Support essential to cope with stillbirth

Hospital chaplains struggle with their personal faith when trying to help parents come to terms with stillbirth, research has found.

Moreover, without proper training and support, the experience could have “serious consequences for their wellbeing,” according to the study, published in BMJ Supportive & Palliative Care.

The study’s main author, research student Daniel Nuzum, hospital chaplain at Cork University Hospital, said a diagnosis that a baby will not survive or has already died in utero “brings with it a bewildering array of emotional distress where birth and death collide with life-long impact for the parents.”

The quality of care on offer to parents is paramount, given it could have “long-lasting consequences, both positive and negative,” Mr Nuzum said.

The research involved responses from 20 chaplains at 17 maternity units around the country.

The researchers found widespread diversity in practice and training of hospital chaplains when it came to helping parents cope with stillbirth.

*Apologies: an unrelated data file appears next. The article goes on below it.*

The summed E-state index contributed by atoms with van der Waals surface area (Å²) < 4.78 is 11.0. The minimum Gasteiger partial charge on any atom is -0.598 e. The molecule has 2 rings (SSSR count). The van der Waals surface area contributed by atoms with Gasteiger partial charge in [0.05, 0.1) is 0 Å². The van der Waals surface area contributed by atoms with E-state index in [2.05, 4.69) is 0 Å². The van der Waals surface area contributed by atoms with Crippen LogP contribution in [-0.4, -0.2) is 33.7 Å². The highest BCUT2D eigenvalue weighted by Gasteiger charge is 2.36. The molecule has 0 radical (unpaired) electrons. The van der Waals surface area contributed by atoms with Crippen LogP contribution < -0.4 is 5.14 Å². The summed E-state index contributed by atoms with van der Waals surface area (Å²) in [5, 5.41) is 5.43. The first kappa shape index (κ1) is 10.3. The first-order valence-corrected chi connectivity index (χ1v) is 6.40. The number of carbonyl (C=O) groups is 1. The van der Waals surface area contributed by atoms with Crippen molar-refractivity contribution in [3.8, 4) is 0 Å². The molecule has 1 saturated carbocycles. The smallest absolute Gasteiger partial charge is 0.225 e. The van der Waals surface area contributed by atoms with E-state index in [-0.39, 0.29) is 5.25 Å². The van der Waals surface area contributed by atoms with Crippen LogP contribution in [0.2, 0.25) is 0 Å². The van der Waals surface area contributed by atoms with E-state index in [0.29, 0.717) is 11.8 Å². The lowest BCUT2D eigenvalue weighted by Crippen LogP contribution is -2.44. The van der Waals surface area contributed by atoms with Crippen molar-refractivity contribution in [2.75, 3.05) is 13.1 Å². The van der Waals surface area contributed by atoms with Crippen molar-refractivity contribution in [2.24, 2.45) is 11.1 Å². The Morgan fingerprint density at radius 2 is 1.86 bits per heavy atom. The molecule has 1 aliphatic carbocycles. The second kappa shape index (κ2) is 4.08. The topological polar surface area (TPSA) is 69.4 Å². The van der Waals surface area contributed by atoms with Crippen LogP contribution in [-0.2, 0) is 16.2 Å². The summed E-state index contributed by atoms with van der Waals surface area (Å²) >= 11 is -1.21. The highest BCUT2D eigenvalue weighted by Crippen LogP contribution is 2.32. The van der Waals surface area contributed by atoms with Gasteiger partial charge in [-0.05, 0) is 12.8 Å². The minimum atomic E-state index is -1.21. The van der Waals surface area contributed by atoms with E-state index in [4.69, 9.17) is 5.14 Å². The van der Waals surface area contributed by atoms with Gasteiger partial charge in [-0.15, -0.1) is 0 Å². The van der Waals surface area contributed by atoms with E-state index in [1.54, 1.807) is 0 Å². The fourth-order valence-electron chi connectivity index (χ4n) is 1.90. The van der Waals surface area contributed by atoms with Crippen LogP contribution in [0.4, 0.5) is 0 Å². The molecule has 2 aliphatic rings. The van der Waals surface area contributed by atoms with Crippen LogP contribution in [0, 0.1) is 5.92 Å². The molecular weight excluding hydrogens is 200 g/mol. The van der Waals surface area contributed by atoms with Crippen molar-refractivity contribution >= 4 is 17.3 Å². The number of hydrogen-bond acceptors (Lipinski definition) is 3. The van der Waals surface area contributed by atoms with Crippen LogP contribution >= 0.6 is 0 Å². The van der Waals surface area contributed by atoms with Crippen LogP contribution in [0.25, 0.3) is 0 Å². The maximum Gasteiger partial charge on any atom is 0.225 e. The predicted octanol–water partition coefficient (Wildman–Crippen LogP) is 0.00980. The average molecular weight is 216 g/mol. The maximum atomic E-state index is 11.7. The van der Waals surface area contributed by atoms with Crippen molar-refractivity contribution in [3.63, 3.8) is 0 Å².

Mr Nuzum said the study highlighted the need for a standardised approach “so that all bereaved parents receive a consistently high level of care and support following the death of their baby.”

He said the study also highlights “that it is time to acknowledge the human and professional impact of stillbirth on healthcare chaplains.”

HERE


Lifestyle

When Marisa Murphy went to play as a teenager on Dinish Island, she could still see the flowers growing among the ruins in her grandmother’Islands of Ireland: Barely inhabitated Dinish became an industrial zone

MAC make-up artist Lucy Bridge shares her tips backstage at Roland Mouret.How to create the perfect matte red lip, according to a backstage beauty expert

New trends include chunky heeled boots, silver belts and lots of plaid from the British designer.Victoria Beckham got ‘rebellious’ for her new collection – as David and family watched on

When horses were shown photographs of angry human faces, their hearts speeded up.Jackass penguin talk is similar to humans

More From The Irish Examiner